VR Logo

Off balance

Amid falling interest rates, the returns of fixed-income funds are plummeting, but their expenses have remained unchanged. Here is what it means for investors.

Off balance

Fixed-income investors have been grappling with falling interest rates for quite some time. Although returns have nosedived across debt-fund categories, expense ratios have remained flat over the last one year. It has resulted in expenses starting to eat away a much bigger chunk of returns. As depicted in the graph titled 'Declining returns-expenses spread', the spread between returns and expenses has evaporated rapidly.

For the regular plans of funds in some categories, expenses now account for as much as 20 per cent or more of the returns (post expenses). That is a big blow to investors who are already desperate for yields. The graph titled 'Eating out returns' sheds light on this. Undoubtedly, it is not a pretty sight for any fixed-income investor.

The way forward
Well, there is little to do when it comes to the return side of the equation. Interest rates are low and may remain so for a while, owing to the ongoing pandemic. So, you should moderate your expectations there.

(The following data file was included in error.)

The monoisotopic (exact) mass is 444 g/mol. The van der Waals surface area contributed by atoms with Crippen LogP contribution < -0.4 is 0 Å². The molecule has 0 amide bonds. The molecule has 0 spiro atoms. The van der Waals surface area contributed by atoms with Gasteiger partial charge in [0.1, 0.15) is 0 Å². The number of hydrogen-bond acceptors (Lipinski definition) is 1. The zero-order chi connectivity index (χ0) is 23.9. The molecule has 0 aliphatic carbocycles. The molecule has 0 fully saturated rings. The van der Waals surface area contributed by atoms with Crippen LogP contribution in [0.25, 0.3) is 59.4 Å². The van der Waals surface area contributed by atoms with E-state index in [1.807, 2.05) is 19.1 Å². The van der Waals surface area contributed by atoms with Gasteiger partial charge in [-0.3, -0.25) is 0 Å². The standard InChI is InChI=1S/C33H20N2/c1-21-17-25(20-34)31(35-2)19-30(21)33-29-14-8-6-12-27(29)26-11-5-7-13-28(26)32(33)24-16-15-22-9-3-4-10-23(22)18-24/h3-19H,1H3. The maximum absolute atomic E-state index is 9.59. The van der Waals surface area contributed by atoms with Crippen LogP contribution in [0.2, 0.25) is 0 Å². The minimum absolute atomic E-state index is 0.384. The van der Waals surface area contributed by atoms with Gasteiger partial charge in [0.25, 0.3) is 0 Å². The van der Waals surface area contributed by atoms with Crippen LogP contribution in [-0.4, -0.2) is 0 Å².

And when it comes to expenses, we would love to see AMCs proactively reducing them a bit to cushion the impact of falling returns (how about some 'swing' factor on expenses too?). That may be too much to expect!

But investors can at least switch to direct plans to reduce their expense outgo. For internet-savvy investors who can manage their investments on their own and transact online, the shift from the regular to the direct plan will have a considerable effect on the returns they earn. Of course, expenses as a percentage of returns have increased in direct plans as well but the figures don't seem onerous here (see the graph 'Better cushion still').

While there are categories such as liquid funds where a majority of money is already parked in direct plans, there are others like short-duration funds where a big portion of their AUM is still invested in regular plans. These investors can benefit meaningfully by switching from regular to direct plans. But while doing so, don't forget to factor in exit loads and taxes.